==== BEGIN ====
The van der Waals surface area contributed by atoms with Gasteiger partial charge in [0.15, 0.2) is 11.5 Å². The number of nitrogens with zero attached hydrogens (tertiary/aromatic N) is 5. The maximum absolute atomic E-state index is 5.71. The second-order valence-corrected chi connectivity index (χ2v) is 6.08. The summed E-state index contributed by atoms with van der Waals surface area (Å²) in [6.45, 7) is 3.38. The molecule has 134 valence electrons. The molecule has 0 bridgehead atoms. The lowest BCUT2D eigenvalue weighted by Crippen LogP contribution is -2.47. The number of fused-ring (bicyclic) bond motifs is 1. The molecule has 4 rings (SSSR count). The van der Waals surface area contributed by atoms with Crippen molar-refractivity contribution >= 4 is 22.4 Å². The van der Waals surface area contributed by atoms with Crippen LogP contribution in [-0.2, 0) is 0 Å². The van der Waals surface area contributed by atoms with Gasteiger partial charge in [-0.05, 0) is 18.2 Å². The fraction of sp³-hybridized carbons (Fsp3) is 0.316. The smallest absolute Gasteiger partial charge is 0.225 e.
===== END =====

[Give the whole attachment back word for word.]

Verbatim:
The van der Waals surface area contributed by atoms with Gasteiger partial charge in [0.15, 0.2) is 11.5 Å². The number of nitrogens with zero attached hydrogens (tertiary/aromatic N) is 5. The maximum absolute atomic E-state index is 5.71. The second-order valence-corrected chi connectivity index (χ2v) is 6.08. The summed E-state index contributed by atoms with van der Waals surface area (Å²) in [6.45, 7) is 3.38. The molecule has 134 valence electrons. The molecule has 0 bridgehead atoms. The lowest BCUT2D eigenvalue weighted by Crippen LogP contribution is -2.47. The number of fused-ring (bicyclic) bond motifs is 1. The molecule has 4 rings (SSSR count). The van der Waals surface area contributed by atoms with Crippen molar-refractivity contribution >= 4 is 22.4 Å². The van der Waals surface area contributed by atoms with Crippen LogP contribution in [-0.2, 0) is 0 Å². The van der Waals surface area contributed by atoms with Gasteiger partial charge in [-0.05, 0) is 18.2 Å². The fraction of sp³-hybridized carbons (Fsp3) is 0.316. The smallest absolute Gasteiger partial charge is 0.225 e.